Mark Twain at the opera

Mark Twain at Bayreuth, to be precise:

This audience reminds me of nothing I have ever seen and of nothing I have read about except the city in the Arabian tale where all the inhabitants have been turned to brass and the traveler finds them after centuries mute, motionless, and still retaining the attitudes which they last knew in life. Here the Wagner audience dress as they please, and sit in the dark and worship in silence. At the Metropolitan in New York they sit in a glare, and wear their showiest harness; they hum airs, they squeak fans, they titter, and they gabble all the time. In some of the boxes the conversation and laughter are so loud as to divide the attention of the house with the stage. In large measure the Metropolitan is a show-case for rich fashionables who are not trained in Wagnerian music and have no reverence for it, but who like to promote art and show their clothes.

Can that be an agreeable atmosphere to persons in whom this music produces a sort of divine ecstasy and to whom its creator is a very deity, his stage a temple, the works of his brain and hands consecrated things, and the partaking of them with eye and ear a sacred solemnity? Manifestly, no. Then, perhaps the temporary expatriation, the tedious traversing of seas and continents, the pilgrimage to Bayreuth stands explained. These devotees would worship in an atmosphere of devotion. It is only here that they can find it without fleck or blemish or any worldly pollution. In this remote village there are no sights to see, there is no newspaper to intrude the worries of the distant world, there is nothing going on, it is always Sunday. The pilgrim wends to his temple out of town, sits out his moving service, returns to his bed with his heart and soul and his body exhausted by long hours of tremendous emotion, and he is in no fit condition to do anything but to lie torpid and slowly gather back life and strength for the next service. This opera of "Tristan and Isolde" last night broke the hearts of all witnesses who were of the faith, and I know of some who have heard of many who could not sleep after it, but cried the night away. I feel strongly out of place here. Sometimes I feel like the sane person in a community of the mad; sometimes I feel like the one blind man where all others see; the one groping savage in the college of the learned, and always, during service, I feel like a heretic in heaven.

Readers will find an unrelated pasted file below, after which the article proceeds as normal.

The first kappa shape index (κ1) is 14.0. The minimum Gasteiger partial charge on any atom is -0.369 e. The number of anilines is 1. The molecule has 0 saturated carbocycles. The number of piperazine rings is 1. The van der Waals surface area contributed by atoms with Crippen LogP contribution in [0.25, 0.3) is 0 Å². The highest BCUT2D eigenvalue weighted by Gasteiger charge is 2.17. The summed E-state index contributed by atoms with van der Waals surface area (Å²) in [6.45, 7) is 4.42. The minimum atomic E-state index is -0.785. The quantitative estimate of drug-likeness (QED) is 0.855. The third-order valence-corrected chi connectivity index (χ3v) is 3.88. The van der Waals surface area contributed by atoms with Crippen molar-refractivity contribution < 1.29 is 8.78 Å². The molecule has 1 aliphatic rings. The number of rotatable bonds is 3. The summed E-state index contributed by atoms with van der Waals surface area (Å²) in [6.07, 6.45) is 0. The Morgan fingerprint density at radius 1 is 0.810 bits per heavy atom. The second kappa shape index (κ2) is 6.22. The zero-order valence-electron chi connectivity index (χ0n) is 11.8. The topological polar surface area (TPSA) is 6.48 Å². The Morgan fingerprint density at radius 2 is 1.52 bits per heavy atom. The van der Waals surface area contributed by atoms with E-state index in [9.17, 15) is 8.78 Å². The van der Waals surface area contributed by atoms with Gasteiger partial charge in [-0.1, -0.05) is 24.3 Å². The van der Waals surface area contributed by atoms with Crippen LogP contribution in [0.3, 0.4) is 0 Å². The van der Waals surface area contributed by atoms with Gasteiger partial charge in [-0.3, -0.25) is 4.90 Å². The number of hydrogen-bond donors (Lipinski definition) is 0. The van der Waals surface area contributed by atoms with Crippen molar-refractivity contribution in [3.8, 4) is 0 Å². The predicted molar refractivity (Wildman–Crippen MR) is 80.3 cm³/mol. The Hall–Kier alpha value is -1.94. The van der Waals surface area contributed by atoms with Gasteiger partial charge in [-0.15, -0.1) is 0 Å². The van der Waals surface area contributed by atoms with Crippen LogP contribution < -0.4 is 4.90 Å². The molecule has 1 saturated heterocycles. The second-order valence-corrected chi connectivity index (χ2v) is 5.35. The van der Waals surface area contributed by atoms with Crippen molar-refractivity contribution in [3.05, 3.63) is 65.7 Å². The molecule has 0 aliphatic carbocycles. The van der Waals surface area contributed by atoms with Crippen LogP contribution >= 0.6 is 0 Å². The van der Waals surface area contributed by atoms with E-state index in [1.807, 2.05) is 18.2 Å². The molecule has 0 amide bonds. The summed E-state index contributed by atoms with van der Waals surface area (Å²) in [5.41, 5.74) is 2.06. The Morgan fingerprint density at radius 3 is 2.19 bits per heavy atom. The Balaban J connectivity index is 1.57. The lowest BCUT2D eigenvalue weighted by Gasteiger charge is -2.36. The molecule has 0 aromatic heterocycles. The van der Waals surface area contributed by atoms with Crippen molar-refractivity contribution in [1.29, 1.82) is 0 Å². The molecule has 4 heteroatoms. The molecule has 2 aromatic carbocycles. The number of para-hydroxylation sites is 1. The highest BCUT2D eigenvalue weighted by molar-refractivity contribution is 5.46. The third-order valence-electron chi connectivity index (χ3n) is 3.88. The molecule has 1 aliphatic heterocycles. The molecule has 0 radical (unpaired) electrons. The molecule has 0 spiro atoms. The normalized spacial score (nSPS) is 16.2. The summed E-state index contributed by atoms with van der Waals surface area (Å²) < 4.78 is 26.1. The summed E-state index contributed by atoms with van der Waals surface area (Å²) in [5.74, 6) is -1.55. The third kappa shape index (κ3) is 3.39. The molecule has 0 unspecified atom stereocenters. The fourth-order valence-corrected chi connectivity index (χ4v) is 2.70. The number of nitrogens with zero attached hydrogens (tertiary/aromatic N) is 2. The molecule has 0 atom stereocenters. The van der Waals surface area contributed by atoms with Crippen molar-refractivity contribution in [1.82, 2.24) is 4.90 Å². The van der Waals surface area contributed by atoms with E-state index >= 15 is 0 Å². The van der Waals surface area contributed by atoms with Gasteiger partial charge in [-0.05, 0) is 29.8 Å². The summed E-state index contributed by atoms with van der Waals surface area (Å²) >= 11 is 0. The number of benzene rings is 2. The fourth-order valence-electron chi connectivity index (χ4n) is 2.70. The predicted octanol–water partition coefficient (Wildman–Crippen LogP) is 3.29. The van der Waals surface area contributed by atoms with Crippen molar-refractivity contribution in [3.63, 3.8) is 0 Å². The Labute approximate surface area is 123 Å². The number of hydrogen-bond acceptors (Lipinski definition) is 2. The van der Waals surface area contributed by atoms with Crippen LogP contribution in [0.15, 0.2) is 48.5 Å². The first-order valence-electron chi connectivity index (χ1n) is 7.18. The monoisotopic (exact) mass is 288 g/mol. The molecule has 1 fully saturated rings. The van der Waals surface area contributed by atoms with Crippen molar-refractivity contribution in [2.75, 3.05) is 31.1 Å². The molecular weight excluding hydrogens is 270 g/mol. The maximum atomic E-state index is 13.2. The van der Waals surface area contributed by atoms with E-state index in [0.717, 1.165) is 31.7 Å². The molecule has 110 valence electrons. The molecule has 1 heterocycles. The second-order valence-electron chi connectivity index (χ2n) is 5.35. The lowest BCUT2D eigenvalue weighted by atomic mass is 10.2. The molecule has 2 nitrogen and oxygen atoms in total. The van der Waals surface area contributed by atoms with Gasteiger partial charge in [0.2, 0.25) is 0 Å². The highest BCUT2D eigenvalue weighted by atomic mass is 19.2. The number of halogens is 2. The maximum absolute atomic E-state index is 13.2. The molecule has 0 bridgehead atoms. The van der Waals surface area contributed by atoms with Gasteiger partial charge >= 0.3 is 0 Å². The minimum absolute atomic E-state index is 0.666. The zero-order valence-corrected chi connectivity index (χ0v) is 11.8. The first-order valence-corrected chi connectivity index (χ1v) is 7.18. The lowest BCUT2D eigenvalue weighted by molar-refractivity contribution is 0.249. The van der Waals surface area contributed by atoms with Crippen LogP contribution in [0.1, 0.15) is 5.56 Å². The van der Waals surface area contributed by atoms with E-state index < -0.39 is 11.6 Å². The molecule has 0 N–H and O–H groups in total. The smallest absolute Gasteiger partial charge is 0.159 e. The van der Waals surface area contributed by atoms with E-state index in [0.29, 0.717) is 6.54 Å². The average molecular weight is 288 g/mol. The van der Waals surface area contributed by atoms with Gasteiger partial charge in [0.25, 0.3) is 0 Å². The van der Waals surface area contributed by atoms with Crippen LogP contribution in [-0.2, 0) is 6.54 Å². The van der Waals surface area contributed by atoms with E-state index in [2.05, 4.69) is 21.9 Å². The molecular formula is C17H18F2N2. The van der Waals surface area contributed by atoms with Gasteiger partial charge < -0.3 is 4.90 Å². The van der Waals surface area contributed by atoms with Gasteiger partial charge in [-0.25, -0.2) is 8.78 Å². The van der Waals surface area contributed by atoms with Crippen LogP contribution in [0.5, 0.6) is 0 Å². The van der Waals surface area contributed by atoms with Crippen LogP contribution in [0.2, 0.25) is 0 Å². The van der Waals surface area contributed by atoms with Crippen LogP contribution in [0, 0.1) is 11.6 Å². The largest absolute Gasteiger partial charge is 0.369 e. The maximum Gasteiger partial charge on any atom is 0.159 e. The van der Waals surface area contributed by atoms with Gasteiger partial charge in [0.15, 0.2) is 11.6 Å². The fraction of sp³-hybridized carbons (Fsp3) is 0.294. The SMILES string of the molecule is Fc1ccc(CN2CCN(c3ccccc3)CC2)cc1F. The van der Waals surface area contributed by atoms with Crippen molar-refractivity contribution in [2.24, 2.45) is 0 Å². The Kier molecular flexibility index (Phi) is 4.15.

But by no means do I ever overlook or minify the fact that this is one of the most extraordinary experiences of my life. I have never seen anything like this before. I have never seen anything so great and fine and real as this devotion.

"Mark Twain at Bayreuth," see also Alex Ross, "Wagner for a Song"

Opera season started last night. We sat with the rest of the jean-clad, roof-licking plebeians at the top of the sky (ticket price $27.50, including a $2.50 facility fee) and watched the gods ascend to the heavens. It was glorious.